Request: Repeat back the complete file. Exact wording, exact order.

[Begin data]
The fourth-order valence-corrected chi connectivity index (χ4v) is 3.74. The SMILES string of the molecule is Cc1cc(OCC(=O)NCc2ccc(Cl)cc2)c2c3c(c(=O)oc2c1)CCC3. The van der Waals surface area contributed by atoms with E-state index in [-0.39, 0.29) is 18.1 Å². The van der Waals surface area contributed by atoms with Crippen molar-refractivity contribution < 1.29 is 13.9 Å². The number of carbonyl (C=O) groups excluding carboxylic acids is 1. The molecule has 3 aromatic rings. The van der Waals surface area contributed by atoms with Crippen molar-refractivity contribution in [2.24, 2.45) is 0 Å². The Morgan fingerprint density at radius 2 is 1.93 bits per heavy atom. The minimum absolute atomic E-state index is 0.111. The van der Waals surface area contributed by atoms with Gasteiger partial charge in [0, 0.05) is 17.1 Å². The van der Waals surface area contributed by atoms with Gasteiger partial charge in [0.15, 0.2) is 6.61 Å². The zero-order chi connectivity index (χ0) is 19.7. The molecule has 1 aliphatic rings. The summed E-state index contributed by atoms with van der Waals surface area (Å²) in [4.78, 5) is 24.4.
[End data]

The fourth-order valence-corrected chi connectivity index (χ4v) is 3.74. The SMILES string of the molecule is Cc1cc(OCC(=O)NCc2ccc(Cl)cc2)c2c3c(c(=O)oc2c1)CCC3. The van der Waals surface area contributed by atoms with E-state index in [-0.39, 0.29) is 18.1 Å². The van der Waals surface area contributed by atoms with Crippen molar-refractivity contribution < 1.29 is 13.9 Å². The number of carbonyl (C=O) groups excluding carboxylic acids is 1. The molecule has 3 aromatic rings. The van der Waals surface area contributed by atoms with Crippen molar-refractivity contribution in [2.24, 2.45) is 0 Å². The Morgan fingerprint density at radius 2 is 1.93 bits per heavy atom. The minimum absolute atomic E-state index is 0.111. The van der Waals surface area contributed by atoms with Gasteiger partial charge in [0, 0.05) is 17.1 Å². The van der Waals surface area contributed by atoms with Gasteiger partial charge in [0.15, 0.2) is 6.61 Å². The zero-order chi connectivity index (χ0) is 19.7. The molecule has 1 aliphatic rings. The summed E-state index contributed by atoms with van der Waals surface area (Å²) in [4.78, 5) is 24.4.